You know you’re about to experience something special when it’s not even 8 AM and they’re handing out champagne under the towering entrance gate to The Gathering.

    MONTEREY CAR WEEK 2018: THE QUAIL!A feature of the show-winning Lancia that first caught my eye was the chrome bumpers where rear lights would normally be. With seating and controls far forward one appears to be piloting the Lancia rather than driving it.

    MONTEREY CAR WEEK 2018: THE QUAIL!“Everything Else Just Became Transportation.” The folks behind the Genesis Essentia Concept Car know how to write a good tagline – and how to dazzle the Quail crowd with a big-screen video backdrop that looped stunning high-definition black & white graphics and cityscapes behind their sleek and sinister showstopper.

    MONTEREY CAR WEEK 2018: THE QUAIL!What can I say that hasn’t already been said about this icy-blue Bugatti Type 57 Atlantic Coupe – other than it’s more Pacific on display at The Quail – and a galactic gem wherever it dazzles!

    MONTEREY CAR WEEK 2018: THE QUAIL!Porsche hopes to flip the Sizzle-Switch again in 2020 with it’s all-electric Mission E Taycan, which sat book-ended with ‘48 Porsche No. 1 Type 356 on the heavenly white 70 Years of Porsche stage.

    MONTEREY CAR WEEK 2018: THE QUAIL!Jose Fernandez of Mexico City had a dream – to build a traditional, handcrafted, coach-built ‘Speciale’ as an homage to the Michelloti-designed, Vignale-bodied racing Ferraris of the early-1950s. With deep pockets, determination and the skills of The Creative Workshop, his Custom Coachworks 1966 Ferrari 330 GT Speciale was unveiled at The Quail. Simply WOW!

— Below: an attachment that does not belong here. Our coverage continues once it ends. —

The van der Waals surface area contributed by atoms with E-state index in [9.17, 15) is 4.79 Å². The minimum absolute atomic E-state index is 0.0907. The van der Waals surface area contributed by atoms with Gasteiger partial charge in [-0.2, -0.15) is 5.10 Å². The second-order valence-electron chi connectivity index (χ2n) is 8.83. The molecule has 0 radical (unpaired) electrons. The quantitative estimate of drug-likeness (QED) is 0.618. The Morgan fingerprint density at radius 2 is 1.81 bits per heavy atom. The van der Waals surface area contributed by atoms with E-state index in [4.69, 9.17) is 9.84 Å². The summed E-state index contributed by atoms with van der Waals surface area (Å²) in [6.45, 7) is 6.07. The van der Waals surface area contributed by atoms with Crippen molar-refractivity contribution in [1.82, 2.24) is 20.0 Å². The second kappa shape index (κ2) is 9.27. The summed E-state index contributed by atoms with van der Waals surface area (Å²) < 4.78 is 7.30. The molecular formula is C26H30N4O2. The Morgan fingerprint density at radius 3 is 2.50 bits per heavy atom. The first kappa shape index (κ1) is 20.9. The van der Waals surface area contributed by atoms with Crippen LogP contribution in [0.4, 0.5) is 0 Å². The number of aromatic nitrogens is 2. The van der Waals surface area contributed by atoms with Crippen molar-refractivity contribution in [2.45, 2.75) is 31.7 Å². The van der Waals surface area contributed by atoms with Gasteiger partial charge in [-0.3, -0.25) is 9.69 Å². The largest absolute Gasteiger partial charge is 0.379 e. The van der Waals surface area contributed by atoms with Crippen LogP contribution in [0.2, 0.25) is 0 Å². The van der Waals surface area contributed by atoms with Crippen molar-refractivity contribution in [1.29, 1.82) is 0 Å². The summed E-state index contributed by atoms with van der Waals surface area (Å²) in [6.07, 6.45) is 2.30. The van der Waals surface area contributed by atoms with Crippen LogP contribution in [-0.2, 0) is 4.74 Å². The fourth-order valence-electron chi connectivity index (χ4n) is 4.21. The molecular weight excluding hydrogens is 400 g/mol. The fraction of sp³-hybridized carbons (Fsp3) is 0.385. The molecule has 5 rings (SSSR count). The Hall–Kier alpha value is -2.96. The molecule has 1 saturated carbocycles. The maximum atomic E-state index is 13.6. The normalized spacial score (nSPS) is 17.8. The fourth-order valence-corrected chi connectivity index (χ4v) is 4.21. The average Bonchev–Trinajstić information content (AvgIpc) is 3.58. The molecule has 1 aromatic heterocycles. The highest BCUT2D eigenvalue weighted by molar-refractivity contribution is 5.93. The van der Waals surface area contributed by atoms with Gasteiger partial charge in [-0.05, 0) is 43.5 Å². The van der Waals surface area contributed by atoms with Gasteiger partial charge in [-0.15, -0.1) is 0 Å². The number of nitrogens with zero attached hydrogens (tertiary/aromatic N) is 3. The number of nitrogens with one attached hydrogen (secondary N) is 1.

MONTEREY CAR WEEK 2018: THE QUAIL!The heart of Mr. Fernandez’s dream car – a matching numbers, modified Ferrari 330 Columbo 60-degree V12, 3,967cc, SOHC, 24 valve motor. It’s a treat for the ears and eyes.

    MONTEREY CAR WEEK 2018: THE QUAIL!Ever been too early for something – like the unveiling of the custom-built Hennessey 7.6 Liter Twin-Turbo V8 engine capable of achieving more than 1,600 horsepower at 7,200 rpm? Me neither, until The Quail. I did get to photograph the awesome Supercar she’ll be powering though. I’m good with that.

    MONTEREY CAR WEEK 2018: THE QUAIL!You’re looking at Zora’s #58053, the first L88 Corvette prototype development car and Ken Kayser, the insider, one of its owners, and author who has written the definitive story (http://www.tachometerpublishing.com/order/zoras-58053) of this legendary build. It’s believed to be the first St. Louis assembled Corvette with the big-block Mark IV 427 RPO-L72 engine.

     http://www.tachometerpublishing.com/order/zoras-58053 This impressive lineup of legendary Lancias sat ready to rally in front of the winner’s ramp at The Quail. The successful Martini Racing sponsorship with the works Lancia team lasted for over a decade, starting in 1982.

     http://www.tachometerpublishing.com/order/zoras-58053 Chasing Classic Car’s Wayne Carini describes the size a wad of car restoration cash needs to be to bring a classic to The Quail in show-winning condition!

     http://www.tachometerpublishing.com/order/zoras-58053 The gent representing the Jim Glickenhaus SCG 003S Supercar was somewhat tight-lipped about details. There’s nothing sleepy about this Sleepy Hollow, NY- based, 800-Horsepower, 2,700-pound Stradale.

    MONTEREY CAR WEEK 2018: THE QUAIL!This ‘78 Dome ‘Zero’ was one of the road-going Supercars developed in Japan by racing aficionado Minoru Hayashi. Dome prototypes were intended to offer an alternative to exotic European Supercars.

    MONTEREY CAR WEEK 2018: THE QUAIL!When Curtiss Motorcycles CEO Matt Chambers unveiled the unpainted, all electric Zeus motorcycle at The Quail Motorcycle Gathering back in May he was wearing a suit, albeit without a tie. Just three months later he has added color and performance enhancements to the Zeus and ditched the suit. I like your style, Matt!

    MONTEREY CAR WEEK 2018: THE QUAIL!Even though there were only 435 Kaiser Darrins produced, many of you car guys are familiar with its quirky exterior design and sliding channel doors. So I thought you might enjoy this look at this ’54 K-D’s soothing Seafoam interior. Designed by Howard “Dutch” Darrin, power came from 161-inch Six.